Deep Foundations - Caissons

A caisson, or drilled pier (Figure 2.37), is similar to a column footing in that it spreads the load from a column over a large enough area of soil that the allowable stress in the soil is not exceeded. It differs from a column footing in that it extends through strata of unsatisfactory soil beneath the substructure of a building until it reaches a more suitable stratum. A caisson is constructed by drilling or hand-digging a hole, belling (flaring) the hole out at the bottom as neces- sary to achieve the required bearing area, and fi lling the hole with concrete. Large auger drills (Figures 2.38 and 2.39) are used for drilling caissons; hand excavation is used only if the soil is too full of boulders for the drill. A temporary cylindrical steel casing is usually lowered around the drill as it progresses to support the soil around the hole. When a fi  rm bearing stratum is reached, the bell, if required, is created at the bottom of the shaft either by hand excavation  or by a special  belling bucket on the drill (Figure 2.40). The bearing sur- face of the soil at the bottom of the  hole is then inspected to be sure it  is of the anticipated quality, and the  hole is fi lled with concrete, withdrawing the casing as the concrete rises.

Reinforcing is seldom used in the  concrete except near the top of the  caisson, where it joins the columns of  the superstructure.
Figure 2.37 Deep foundations. Caissons are concrete  cylinders poured into drilled holes. They
reach through weaker soil (light shading)  to bear on competent soil beneath. The
end bearing caisson at the left is belled as  shown when additional bearing capacity is
required. The socketed caisson is drilled  into a hard stratum and transfers its load
primarily by friction between the soil or  rock and the sides of the caisson. Piles
are driven into the earth. End bearing  piles act in the same way as caissons.
The friction pile derives its load-carrying  capacity from friction between the soil
and the sides of the pile.
A 6-foot- (1828-mm)-diameter auger on a telescoping 70-foot (21-m) bar brings up a load of soil from a caisson hole. The auger will be rotated rapidly to spin off the soil before being reinserted in the  hole.
Figure 2.38 A 6-foot- (1828-mm)-diameter auger on a
telescoping 70-foot (21-m) bar brings up
a load of soil from a caisson hole. The
auger will be rotated rapidly to spin off
the soil before being reinserted in the  hole.
For cutting through hard material, the caisson drill is equipped with a carbide-toothed coring bucket.
Figure 2.39
For cutting through hard material,
the caisson drill is equipped with a
carbide-toothed coring bucket.

The bell is formed at the bottom of the  caisson shaft by a belling bucket with retractable cutters. The example shown  here is for an 8-foot- (2.44-m)-diameter shaft and makes a bell 21 feet (6.40 m) in  diameter.
Figure 2.40 The bell is formed at the bottom of the  caisson shaft by a belling bucket with
retractable cutters. The example shown  here is for an 8-foot- (2.44-m)-diameter
shaft and makes a bell 21 feet (6.40 m) in  diameter.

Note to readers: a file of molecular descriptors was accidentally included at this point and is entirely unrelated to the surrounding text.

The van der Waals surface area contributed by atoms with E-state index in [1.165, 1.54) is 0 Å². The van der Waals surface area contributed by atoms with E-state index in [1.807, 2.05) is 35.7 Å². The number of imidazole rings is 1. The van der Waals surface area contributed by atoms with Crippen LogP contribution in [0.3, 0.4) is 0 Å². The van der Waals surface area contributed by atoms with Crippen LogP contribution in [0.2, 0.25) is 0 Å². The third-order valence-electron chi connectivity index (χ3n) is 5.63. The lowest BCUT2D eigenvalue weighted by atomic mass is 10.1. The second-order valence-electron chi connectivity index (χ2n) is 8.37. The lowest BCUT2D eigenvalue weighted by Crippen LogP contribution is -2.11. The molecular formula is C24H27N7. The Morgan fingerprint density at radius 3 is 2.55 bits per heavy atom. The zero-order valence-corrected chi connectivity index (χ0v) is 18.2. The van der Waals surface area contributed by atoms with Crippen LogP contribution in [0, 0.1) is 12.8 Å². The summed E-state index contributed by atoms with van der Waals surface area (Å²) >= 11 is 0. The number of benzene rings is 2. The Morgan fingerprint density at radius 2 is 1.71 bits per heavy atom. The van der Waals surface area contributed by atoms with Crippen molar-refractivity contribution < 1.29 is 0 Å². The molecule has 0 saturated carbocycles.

Caissons are large, heavy-duty foundation components. Their shaft diameters range from 18 inches  (460 mm) up to 8 feet (2.4 m) or  more.  Belled caissons are practical  only where the bell can be excavated  in a cohesive soil (such as clay) that  can retain its shape until concrete is  poured. Where groundwater is present, the temporary steel casing can  prevent flooding of the caisson hole  during its construction. But where  the bearing stratum is permeable, water may be able to fi ll the hole from  below and caisson construction may  not be practical.

socketed caisson (Figure 2.37) is  drilled into rock at the bottom rather than belled. Its bearing capacity
comes not only from its end bearing, but from the frictional forces between  the sides of the caisson and the rock  as well. Figure 2.41 shows the installation of a rock caisson or drilled-in caisson, a special type of socketed  caisson with a steel H-section core.

Installing a rock caisson. (a) The shaft of the caisson has been drilled through softer soil to the rock beneath and cased with a steel pipe. A churn drill is being lowered into the casing to begin advancing the hole into the rock. (b) When the hole has penetrated the required distance into the rock stratum, a heavy steel H-section is lowered into the hole and suspended on steel channels across the mouth of the casing. The space between the casing and the H-section is then fi lled with concrete, producing a caisson with a very high load-carrying capacity because of the composite structural action of the steel and the concrete.
Figure 2.41
Installing a rock caisson. (a) The shaft of the caisson has been drilled through softer soil to the rock beneath and cased with a steel
pipe. A churn drill is being lowered into the casing to begin advancing the hole into the rock. (b) When the hole has penetrated the
required distance into the rock stratum, a heavy steel H-section is lowered into the hole and suspended on steel channels across the
mouth of the casing. The space between the casing and the H-section is then fi lled with concrete, producing a caisson with a very high
load-carrying capacity because of the composite structural action of the steel and the concrete.

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